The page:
Only good thing is Sharpe's and the cancer specialist/trial doctor hotness - not really together, just general hotness.

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21 hours ago, doodlebug said:

If anything, the scenes with Max courting Georgia turned me off the relationship even more.  All we saw was Max saying wonderful things to her and creating big gestures for her; meanwhile, she just stands there and passively watches him turn himself inside out with a self satisfied smirk on her face.  That is kind of the main problem with the relationship for me in the first place, it seems like it is all on him to keep her happy and the marriage itself rests on his catering to her and what she wants.  The only time I felt a little bit on her side was when he obviously interviewed for the job at New Amsterdam and was offered it.  Since she saw the package containing the contracts, he hadn't signed yet; and certainly he should be telling her about his career ambitions and plans; but we never got an explanation of why he didn't tell her.  The only reason I can think of is that he married a woman who knew he was a physician devoted to his work who worked long hours and, despite knowing this from the start (he was paged away from the proposal for goodness' sakes!), she had decided that she wanted him to change and be someone else for her.  And, since he knew she would pitch a fit if he actually tried to get a job in the hospital industry, despite the fact that it was his career; he decided not to let her know. Not the way to get sympathy from the audience.  Yes, if he neglects or ignores her, she has a right to speak up; but it appears she resented his job and the hours he devoted to it; in which case, she should never have married him.  I cannot picture her being nearly as rational with him had he told her to quit dancing.

Same thing when she graciously granted her permission for him to continue to work while being treated.  Aside from the fact that this is something that should've been discussed privately between the two of them; it was ultimately not her decision to make unilaterally.  It, once again, smacked of the entire marriage depending on her goodwill instead of it being a true partnership.

 

Thank you. I have disliked the Georgia character from the beginning without being able to quite determine why. You have hit the nail on the head for me. And like other commenters from this episode (glad to see it wasn't just me), this episode didn't help at all. In fact, I dislike her even more now. As much as I like Max, he can be a little "extra" at times, but thanks to the flashbacks, there's nothing to suggest that he's any different now than he was when he met Georgia. So his absolute devotion to his career was known to this Princess before she even married him. Which means that, yep, she was expecting him to change for her. And that always works out well, doesn't it?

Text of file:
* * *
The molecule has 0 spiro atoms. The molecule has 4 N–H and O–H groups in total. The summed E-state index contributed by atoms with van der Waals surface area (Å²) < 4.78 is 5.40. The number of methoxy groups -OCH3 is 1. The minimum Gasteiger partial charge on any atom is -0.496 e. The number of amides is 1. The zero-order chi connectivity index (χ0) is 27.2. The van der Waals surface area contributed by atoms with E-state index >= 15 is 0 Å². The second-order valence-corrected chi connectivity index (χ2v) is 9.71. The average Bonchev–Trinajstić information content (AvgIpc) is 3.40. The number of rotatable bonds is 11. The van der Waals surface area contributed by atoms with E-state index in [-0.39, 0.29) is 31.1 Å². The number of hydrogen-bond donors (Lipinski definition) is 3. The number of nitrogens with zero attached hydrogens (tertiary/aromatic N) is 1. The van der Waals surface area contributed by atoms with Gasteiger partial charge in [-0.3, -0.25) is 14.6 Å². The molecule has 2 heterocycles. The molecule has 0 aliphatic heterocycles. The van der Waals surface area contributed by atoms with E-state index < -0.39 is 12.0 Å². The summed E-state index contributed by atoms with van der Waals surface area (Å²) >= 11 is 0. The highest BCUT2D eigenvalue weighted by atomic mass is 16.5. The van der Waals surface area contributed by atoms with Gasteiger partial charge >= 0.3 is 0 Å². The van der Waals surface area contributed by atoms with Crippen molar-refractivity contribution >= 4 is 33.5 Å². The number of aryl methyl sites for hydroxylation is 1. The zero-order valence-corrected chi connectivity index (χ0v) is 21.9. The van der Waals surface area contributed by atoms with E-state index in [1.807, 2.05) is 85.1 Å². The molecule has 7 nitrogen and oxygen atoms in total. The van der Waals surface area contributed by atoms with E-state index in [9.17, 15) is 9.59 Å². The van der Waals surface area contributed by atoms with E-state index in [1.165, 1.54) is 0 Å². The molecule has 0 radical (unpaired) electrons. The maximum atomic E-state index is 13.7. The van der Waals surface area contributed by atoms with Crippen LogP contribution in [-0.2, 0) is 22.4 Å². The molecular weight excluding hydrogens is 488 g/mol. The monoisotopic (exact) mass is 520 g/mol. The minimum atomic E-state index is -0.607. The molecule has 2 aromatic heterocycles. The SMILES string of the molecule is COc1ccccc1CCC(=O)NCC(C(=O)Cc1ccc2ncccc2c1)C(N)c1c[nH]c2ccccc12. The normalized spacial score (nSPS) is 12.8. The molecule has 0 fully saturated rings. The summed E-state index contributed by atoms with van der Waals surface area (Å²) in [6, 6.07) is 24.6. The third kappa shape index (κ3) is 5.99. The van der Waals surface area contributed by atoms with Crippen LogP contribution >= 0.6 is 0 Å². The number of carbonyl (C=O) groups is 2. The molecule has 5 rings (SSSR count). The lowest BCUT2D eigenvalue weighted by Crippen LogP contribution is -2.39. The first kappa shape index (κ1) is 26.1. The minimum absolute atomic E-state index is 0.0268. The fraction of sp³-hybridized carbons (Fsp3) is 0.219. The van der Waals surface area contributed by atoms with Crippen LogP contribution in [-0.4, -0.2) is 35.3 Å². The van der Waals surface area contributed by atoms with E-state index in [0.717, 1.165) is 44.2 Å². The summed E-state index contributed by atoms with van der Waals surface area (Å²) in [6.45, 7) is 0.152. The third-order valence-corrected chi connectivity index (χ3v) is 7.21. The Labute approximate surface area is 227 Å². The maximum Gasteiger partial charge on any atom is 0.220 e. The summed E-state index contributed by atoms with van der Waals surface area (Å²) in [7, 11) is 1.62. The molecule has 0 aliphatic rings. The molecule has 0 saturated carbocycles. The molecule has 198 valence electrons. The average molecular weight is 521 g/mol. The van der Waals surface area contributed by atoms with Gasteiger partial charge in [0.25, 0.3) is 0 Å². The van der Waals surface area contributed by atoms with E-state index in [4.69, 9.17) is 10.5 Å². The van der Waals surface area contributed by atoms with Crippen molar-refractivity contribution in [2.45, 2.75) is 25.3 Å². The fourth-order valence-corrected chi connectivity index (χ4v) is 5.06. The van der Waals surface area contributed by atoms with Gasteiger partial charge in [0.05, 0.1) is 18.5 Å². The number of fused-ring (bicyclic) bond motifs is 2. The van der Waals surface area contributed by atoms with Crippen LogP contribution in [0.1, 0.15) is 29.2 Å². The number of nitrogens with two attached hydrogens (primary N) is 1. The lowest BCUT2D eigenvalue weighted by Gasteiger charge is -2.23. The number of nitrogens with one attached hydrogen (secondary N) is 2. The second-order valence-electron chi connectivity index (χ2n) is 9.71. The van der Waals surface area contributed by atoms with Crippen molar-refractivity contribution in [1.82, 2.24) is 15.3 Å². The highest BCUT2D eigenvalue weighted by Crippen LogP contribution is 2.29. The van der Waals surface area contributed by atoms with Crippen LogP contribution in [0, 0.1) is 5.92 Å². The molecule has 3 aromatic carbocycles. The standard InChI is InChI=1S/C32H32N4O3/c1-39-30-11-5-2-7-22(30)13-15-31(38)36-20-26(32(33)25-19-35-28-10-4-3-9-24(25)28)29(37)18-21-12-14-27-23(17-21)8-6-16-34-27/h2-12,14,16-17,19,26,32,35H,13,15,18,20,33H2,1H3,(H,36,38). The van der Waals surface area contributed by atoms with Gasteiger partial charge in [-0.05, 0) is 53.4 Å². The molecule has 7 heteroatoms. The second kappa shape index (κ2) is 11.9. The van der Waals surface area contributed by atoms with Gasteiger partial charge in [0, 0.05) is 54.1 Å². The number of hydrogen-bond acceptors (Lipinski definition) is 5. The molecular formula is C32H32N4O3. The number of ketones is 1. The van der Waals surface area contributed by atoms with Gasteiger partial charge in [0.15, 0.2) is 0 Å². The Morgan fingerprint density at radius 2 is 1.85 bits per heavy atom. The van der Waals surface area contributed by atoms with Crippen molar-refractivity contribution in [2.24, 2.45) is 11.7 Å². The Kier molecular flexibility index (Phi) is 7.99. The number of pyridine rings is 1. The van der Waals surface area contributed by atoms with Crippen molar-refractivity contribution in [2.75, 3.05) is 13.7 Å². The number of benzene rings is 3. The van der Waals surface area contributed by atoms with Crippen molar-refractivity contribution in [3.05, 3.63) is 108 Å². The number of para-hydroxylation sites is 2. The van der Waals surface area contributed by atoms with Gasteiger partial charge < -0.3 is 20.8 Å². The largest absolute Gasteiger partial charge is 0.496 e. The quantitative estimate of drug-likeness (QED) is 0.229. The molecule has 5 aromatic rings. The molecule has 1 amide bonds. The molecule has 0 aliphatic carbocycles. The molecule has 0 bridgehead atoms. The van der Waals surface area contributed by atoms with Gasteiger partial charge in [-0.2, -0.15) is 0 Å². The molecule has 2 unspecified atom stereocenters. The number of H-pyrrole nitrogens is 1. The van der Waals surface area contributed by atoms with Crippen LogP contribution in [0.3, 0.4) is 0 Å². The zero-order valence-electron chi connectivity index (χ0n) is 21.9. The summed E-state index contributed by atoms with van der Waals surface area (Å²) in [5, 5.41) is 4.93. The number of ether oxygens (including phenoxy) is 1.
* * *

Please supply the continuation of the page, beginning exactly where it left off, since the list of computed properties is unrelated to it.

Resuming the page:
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5 hours ago, txhorns79 said:

I'm similarly bad with the names.  I had no idea why Max's secretary or the psych guy (or really any of them except the ER lady) was meeting the trauma helicopter.  It felt like a very clumsy way for cancer doctor to reveal Max's illness to everyone, particularly when the cancer doctor revealed that the actual trauma team would also be coming to meet the helicopter to handle Max's care.

It made absolutely no sense whatsoever.  The oncologist knew he had an airway obstruction; why in heaven's name would she ask a psychiatrist and neurologist to come up to the roof and meet the helicopter?  For that matter, where was the head and neck specialist who was really needed to perform an emergency trach because of Max' unstable airway?  All those other people were just in the way.

5 hours ago, IDreamofJoaquin said:

Through flashbacks we learn that Max's wife didn't always have such an unflattering haircut.

 

I like the male nurse.  AKA hotter, younger Jerry. 

No, but she wore a dead badger on her head.  That was one terrible hairpiece.

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Glad to see  I am not the only person who likes the wife less....I wonder how the larger viewing audience is taking this romance and if this show is renewed if the show runners are looking at the feedback? 

I am also not interested in a relationship between the oncologist and that guy that was on the terrible Piper Perabo show that I cannot remember the name of.....sad because it went off not too long ago....

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3 hours ago, catrice2 said: